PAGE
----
I appreciate the generous, astute responses and thank their authors. They draw attention to some of the biggest questions about what policy will be needed to direct the general remaking of the global order, and as such defy quick, easy answers. Some of their questions are addressed more fully in my book Post-Growth Living: For an Alternative Hedonism (2020), notably issues relating to inequality and the rationale for my focus on affluent consumption. In the space I have here, I’ll reply as succinctly as I can to the most crucial issues that were raised.
In Robert Pollin’s advocacy of the Green New Deal, as well as in Will Rinehart’s defense of what he terms “the abundance agenda,” the major issue is raised about the role of “growth” in delivering a green renaissance. Jayati Ghosh also addresses this, albeit more circumspectly, with her advice against obsessing over GDP. I agree with Pollin that degrowth within an unrevised capitalist economy is disastrous for the majority, and may not do much to reduce carbon emissions. I also accept that in any transition beyond that economy, growth will be needed in key areas of industry and social provision.
This forum response is featured in The Politics of Pleasure.
The central question, however, concerns its conceptual status within any economic argument on the future. Are we viewing “growth” in some areas (renewable energy, housing provision, education, and caring services, for example) as needed forms of productive expansion within an economic system that is being redesigned in order to foster ways of living very different from those of profit-driven, capitalist consumer culture? Or are we viewing “growth” as an essential and permanent dynamic of any effective economic order, and thus as both compatible with environmental conservation and enduringly sustainable? If the latter, I, along with a growing number of economists, reject it, and would cite in support the many studies exposing the folly of thinking that growth is consistent with conservation (see, for example, the 2019 “Decoupling Debunked” report from the European Environmental Bureau, and a similarly damning verdict in the same year from the European Environmental Agency). Indeed, it is not those who support the degrowth transition who have to prove the wisdom of their case, but those committed to a decoupling project for which to date there is no evidence.
In line with this, while I certainly accept Rinehart’s point that the required level of decarbonization is daunting, my concern is how we build political enthusiasm for the changes of lifestyle it will require. One way we might do so, I suggest, is to place greater emphasis on the gratifications that would follow—for us and all future generations—from a radical break with consumerism.
Pollin and Rinehart, by contrast, present the “greened” economy as continuing to deliver capitalist-influenced ways of living (flying, driving, full employment)—and this is maybe also implicit in some of the other comments. That avoids really engaging with my argument for alternative hedonism, which questions not only the enduring ecological viability of that degree of “business as usual,” but also the presumption that it serves a “natural” way of life that we (all of us?) shall always want and seek to preserve. Pollin, for example, speaks of raising “mass living standards.” I am asking, among other questions, what we might understand by the phrase, and whether we might want to rethink these “standards” in the light of ecological breakdown. So, yes, I support workers caught in the transition from the fossil fuel economy—but I would like us to do so within a context of promoting a less work-centered, growth-driven view of economic health. On this point, Pollin is right to challenge me on the role of unions: I should have noted (as, indeed, I do in my book) that some are now incorporating greener policies. A few even advocate a shorter working week—a move that would help to reduce energy and resource use and allow for more free time and personal autonomy.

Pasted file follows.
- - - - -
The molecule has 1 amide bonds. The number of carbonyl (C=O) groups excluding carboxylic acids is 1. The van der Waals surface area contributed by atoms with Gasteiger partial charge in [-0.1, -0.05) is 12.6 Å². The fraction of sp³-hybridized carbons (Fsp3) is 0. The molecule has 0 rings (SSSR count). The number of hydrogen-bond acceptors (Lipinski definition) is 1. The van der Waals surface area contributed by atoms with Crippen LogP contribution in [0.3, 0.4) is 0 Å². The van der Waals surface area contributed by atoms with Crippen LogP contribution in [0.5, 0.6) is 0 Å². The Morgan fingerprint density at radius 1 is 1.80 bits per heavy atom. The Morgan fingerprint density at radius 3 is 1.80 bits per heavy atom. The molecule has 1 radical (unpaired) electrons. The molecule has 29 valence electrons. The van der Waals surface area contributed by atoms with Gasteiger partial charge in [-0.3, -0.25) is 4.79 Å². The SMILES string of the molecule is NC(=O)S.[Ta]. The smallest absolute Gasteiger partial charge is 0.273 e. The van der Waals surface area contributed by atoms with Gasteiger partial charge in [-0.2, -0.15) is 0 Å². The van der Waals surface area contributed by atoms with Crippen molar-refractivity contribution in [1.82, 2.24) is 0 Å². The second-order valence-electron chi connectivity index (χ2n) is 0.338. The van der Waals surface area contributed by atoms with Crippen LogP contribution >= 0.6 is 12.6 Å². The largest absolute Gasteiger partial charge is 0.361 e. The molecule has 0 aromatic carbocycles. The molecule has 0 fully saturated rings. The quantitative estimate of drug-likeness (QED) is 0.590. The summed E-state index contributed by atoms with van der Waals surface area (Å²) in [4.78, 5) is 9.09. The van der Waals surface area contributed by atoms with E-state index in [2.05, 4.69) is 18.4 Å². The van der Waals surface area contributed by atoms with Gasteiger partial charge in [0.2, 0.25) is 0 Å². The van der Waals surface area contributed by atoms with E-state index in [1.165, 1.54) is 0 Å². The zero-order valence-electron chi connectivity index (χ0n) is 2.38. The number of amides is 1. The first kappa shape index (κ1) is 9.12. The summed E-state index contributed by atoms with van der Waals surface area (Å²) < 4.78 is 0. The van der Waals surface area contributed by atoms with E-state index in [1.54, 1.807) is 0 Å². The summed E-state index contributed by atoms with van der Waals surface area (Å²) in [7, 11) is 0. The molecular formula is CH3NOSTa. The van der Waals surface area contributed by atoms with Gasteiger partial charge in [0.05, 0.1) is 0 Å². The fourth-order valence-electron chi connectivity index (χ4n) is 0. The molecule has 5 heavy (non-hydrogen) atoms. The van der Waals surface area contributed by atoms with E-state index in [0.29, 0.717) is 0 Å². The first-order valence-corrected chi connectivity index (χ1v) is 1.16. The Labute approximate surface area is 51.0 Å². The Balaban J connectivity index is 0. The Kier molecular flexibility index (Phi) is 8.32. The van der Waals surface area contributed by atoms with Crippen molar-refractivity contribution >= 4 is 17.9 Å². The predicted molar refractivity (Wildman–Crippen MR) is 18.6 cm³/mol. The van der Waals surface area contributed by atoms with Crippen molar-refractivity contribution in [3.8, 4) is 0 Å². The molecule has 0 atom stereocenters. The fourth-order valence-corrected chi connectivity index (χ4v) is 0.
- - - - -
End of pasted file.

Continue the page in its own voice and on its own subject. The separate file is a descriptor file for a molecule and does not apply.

As indicated here, I do not subscribe to Ghosh’s view that “green growth” and “degrowth” endorse “similar, if not identical, policies.” But she and Nanjala Nyabola are quite right to draw attention to the stark inequalities of the current global order, and to the immense disparities between richer and poorer nations and peoples in their respective contributions to environmental degradation. I completely agree with Ghosh on the priority that needs to be given to providing the means for a decent, dignified life to the 80 percent of the global community currently deprived of them.
If I seem—mistakenly, in the view of both Ghosh and Nyabola—to focus too exclusively on the most affluent minority, it is precisely because it is their consumption that is most accountable for environmental collapse, and they whom I view as most needing to take the lead in shifting to more sustainable ways of living. Nyabola charges me with not speaking “to the whole world” and contrasts my “nibbling with lifestyle questions” with her own call for a revolutionary movement against capitalism. But the fundamental question for me is one of agency: Who is to begin to forge that revolution, and can it be set in motion without significant support from those resisting the consumerist way of living within the richest nations?